The leaders of North and South Korea have agreed to work towards the ‘complete denuclearisation’ of the Korean peninsula.
It’s a seminal day as the Korean War will be formally declared over after 65 years, according to both the North and South.
Both leaders planted a symbolic tree after what are being described as “sincere and candid” talks at an historic summit. It’s the first time it’s happened since the Korean war six decades ago.
At a historic summit between leaders Kim Jong-Un and Moon Jae-in, the neighbouring countries agreed they would work towards peace on the peninsula with a formal end to the conflict set to be announced later this year.
The pair agreed to bring the two countries together and establish a “peace zone” on the contested border.
At their first summit in more than a decade, the two sides announced they would seek an agreement to establish “permanent” and “solid” peace on the peninsula.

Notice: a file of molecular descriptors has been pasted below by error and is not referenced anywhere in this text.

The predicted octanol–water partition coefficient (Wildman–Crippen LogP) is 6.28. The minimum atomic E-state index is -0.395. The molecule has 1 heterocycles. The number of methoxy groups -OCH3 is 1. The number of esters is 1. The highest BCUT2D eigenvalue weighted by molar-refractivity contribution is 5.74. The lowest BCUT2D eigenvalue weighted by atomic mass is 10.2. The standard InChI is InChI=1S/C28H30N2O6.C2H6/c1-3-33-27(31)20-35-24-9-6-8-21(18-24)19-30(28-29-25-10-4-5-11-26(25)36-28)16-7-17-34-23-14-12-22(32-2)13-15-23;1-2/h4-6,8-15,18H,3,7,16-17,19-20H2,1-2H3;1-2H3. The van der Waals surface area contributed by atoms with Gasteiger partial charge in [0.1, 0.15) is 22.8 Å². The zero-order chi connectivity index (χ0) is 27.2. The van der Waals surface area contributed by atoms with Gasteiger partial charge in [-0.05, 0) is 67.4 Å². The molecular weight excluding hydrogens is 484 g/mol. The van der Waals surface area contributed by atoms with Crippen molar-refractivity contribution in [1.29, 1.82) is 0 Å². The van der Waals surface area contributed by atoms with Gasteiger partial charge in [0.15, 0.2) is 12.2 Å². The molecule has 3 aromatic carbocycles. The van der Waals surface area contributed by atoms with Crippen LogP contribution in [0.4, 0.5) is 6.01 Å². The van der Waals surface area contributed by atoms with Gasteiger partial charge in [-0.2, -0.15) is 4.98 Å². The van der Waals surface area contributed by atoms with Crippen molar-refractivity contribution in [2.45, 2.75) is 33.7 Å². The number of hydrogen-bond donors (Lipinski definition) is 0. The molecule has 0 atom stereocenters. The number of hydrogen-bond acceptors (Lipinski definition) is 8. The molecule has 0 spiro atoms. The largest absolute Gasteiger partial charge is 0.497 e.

“The two leaders declare before our people of 80 million and the entire world there will be no more war on the Korean peninsula and a new age of peace has begun,” the official declaration said.
The statement included promises to pursue military arms reduction, cease “hostile acts,” turn their fortified border into a “peace zone,” and seek multilateral talks with other countries, such as the United States.
The U.S. President says historic talks between North and South Korea show good things are happening – but he also placed doubt on how long the positivity will last.
The two sides have agreed to work together to get rid of nuclear weapons in the region. But Donald Trump wrote on Twitter, “only time will tell.”